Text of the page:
Focus on Traffic Management Systems
Panel Discussion: Innovations in Traffic Management and Implementation of Technologies Across Modes: the Importance of Satellite Navigation and Digital Communications for NextGen, ITS, Positive Train Control, and Vessel Traffic Management
Participants at this session represented four modal administrations and included technical experts with hands-on experience in developing traffic management systems
Dr. Robert Bertini, Deputy Administrator, RITA and Acting Director, Research and Innovative Technology Administration (RITA) ITS Joint Program Office, moderated the session. Panel members described the development histories and identified the characteristics, key trends, challenges and opportunities related to traffic management systems. Panel members included:
- Craig Middlebrook, Deputy Administrator, St. Lawrence Seaway Development Corporation (SLSDC)
- Ahmad Usmani, System Wide Information Management (SWIM) Program Manager, Federal Aviation Administration (FAA)
- Karen Van Dyke, Principal Technical Advisor, Global Positioning Systems, RITA/Volpe Center
- Mark W. Hartong, PhD, PE, Office of Safety, Federal Railroad Administration
Mr. Middlebrook related the experiences and lessons-learned from the development of one of the first satellite-based traffic management systems in the world for the Saint Lawrence Seaway. The fully-operational system, jointly operated by the United States and Canada, was largely developed by the Volpe Center on a modest budget. The low cost was primarily a consequence of the decision to use satellite navigation rather than radar. It has improved both the safety and efficiency of the St. Lawrence Seaway, and served as the basis for a similar system developed for the Panama Canal.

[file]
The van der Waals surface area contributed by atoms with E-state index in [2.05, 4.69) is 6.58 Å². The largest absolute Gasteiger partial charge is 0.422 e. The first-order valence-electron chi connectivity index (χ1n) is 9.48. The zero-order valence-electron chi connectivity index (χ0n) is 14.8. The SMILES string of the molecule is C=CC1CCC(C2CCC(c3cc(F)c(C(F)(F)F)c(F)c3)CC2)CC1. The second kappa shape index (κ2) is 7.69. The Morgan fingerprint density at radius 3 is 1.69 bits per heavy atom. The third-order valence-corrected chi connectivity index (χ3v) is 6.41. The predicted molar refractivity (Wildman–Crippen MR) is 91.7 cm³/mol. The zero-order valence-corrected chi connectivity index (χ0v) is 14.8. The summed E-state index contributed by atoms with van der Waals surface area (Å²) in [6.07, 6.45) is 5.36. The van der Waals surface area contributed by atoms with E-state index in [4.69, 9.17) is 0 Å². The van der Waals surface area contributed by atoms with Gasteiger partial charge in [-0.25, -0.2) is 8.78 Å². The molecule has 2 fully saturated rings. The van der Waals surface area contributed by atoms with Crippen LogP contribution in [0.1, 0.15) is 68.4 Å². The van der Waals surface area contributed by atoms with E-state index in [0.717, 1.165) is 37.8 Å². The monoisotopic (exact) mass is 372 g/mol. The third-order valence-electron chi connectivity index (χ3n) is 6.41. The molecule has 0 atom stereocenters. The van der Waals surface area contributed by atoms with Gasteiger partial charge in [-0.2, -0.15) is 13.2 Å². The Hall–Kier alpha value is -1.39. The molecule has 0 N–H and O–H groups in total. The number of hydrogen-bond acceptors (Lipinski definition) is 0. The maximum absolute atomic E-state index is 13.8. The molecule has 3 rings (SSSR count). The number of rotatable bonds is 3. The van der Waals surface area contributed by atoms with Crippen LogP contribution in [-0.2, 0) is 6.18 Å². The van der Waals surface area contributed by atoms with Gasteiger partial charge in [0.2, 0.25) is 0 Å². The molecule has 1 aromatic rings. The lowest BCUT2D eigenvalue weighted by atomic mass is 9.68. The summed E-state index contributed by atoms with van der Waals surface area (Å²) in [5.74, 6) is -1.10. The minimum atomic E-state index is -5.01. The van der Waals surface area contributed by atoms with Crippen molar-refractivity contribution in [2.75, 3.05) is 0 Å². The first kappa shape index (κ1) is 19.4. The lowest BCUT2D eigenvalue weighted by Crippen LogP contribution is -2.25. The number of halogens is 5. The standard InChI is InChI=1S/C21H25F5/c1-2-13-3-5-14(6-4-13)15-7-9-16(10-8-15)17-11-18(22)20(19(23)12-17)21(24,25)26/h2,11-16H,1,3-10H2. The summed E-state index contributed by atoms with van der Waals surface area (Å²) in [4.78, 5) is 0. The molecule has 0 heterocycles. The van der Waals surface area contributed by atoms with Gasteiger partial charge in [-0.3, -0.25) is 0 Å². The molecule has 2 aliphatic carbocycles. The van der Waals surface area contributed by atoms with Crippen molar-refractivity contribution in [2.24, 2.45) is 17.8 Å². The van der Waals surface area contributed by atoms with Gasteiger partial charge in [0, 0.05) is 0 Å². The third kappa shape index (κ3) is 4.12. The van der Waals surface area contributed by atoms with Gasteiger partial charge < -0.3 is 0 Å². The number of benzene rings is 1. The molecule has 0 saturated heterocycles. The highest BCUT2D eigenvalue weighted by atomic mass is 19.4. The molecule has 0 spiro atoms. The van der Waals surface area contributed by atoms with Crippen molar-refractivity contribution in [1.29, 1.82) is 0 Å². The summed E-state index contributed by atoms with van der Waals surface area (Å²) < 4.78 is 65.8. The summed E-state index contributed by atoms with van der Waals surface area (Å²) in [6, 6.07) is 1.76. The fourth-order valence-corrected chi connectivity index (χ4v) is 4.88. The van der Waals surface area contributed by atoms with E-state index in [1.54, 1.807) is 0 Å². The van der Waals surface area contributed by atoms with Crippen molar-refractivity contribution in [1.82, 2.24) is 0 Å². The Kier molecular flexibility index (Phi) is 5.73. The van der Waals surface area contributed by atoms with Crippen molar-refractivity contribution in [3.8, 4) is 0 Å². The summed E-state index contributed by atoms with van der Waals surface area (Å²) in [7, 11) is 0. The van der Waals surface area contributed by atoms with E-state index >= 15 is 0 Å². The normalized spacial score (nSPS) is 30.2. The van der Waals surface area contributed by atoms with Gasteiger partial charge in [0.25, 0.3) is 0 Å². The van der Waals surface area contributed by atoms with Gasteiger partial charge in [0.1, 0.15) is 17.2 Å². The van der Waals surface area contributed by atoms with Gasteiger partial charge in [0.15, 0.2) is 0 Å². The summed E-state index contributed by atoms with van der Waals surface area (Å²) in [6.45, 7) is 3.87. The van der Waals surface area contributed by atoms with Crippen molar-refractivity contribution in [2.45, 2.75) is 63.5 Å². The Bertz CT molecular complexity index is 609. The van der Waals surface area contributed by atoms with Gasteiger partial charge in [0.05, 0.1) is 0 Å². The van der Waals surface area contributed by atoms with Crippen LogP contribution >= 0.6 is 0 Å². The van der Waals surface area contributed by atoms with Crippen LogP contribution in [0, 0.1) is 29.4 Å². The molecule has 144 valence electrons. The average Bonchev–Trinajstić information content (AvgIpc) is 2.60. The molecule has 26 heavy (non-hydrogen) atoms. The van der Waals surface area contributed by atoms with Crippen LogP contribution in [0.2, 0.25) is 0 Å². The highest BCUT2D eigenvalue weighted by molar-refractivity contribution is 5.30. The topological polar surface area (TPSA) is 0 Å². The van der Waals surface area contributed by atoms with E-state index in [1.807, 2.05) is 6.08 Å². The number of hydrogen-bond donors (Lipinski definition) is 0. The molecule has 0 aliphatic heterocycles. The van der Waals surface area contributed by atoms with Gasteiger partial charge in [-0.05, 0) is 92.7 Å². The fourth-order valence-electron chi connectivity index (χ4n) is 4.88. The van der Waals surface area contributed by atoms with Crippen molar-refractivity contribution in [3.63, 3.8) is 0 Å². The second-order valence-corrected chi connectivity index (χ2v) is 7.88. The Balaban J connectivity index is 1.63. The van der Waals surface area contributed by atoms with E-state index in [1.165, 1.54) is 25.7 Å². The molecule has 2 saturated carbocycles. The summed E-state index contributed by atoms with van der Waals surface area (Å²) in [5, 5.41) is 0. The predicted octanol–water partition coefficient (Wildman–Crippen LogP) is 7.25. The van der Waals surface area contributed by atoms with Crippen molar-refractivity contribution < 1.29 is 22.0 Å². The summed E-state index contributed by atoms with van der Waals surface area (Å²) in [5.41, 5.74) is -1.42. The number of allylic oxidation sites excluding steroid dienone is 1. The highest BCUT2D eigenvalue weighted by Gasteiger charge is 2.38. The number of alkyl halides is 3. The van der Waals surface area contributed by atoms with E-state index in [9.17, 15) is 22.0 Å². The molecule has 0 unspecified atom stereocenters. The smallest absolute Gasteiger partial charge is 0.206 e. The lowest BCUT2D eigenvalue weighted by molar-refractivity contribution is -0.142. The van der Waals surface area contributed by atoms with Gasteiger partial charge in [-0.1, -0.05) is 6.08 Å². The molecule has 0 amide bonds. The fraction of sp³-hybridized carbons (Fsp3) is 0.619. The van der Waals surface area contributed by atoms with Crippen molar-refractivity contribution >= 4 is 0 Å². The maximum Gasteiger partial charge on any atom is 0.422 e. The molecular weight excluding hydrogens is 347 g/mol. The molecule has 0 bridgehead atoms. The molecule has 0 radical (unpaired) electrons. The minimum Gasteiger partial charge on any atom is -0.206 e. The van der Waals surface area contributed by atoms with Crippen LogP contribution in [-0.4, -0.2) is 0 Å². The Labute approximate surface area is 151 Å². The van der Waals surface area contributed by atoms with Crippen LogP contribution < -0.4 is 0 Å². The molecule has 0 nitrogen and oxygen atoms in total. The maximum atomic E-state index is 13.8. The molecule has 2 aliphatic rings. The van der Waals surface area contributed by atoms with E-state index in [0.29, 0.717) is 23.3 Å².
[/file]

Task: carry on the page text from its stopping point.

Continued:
Mr. Usmani described the status and plans of the FAA's SWIM program, a digital data communications program now in development that is one of the Next Generation Air Transportation System (NextGen) transformational programs. While only one component of the Nation's future air traffic management system, SWIM is many times larger than the SLSDC traffic management system, owing to much greater geographical area covered and the much larger number of participants. Mr. Usmani stressed the importance of standards in developing such a widely-used system.
Ms. VanDyke provided an overview of the U.S. Global Positioning System (GPS), which is a common element of all of the traffic management systems discussed. The current GPS-2 generation of satellites will, over the next decade, be replaced by the more capable GPS-3 generation of satellites. Additionally, several other nations or regional organizations have navigation satellite programs underway which may become elements of future traffic management systems.
Dr. Hartong provided a perspective on the needs and issues of a Positive Train Control (PTC) system for the U.S. PTC is earlier in its development cycle than the SLSDC and FAA systems, and must still address some institutional issues.
The audience included representatives of all transportation modes, and asked questions regarding the possibility of jamming or disruption of GPS, standards for user equipment when participating in vehicle traffic management network, and the possible use of other nation's systems by U.S. agencies and users.
For further information contact:
Michael Geyer, PhD
Acting Director, Communication, Navigation and Surveillance and Traffic Management Systems Center of Innovation (RVT-70)
Chief, Navigation and Surveillance Division (RVT-71)
U.S. DOT/RITA/Volpe National Transportation Systems Center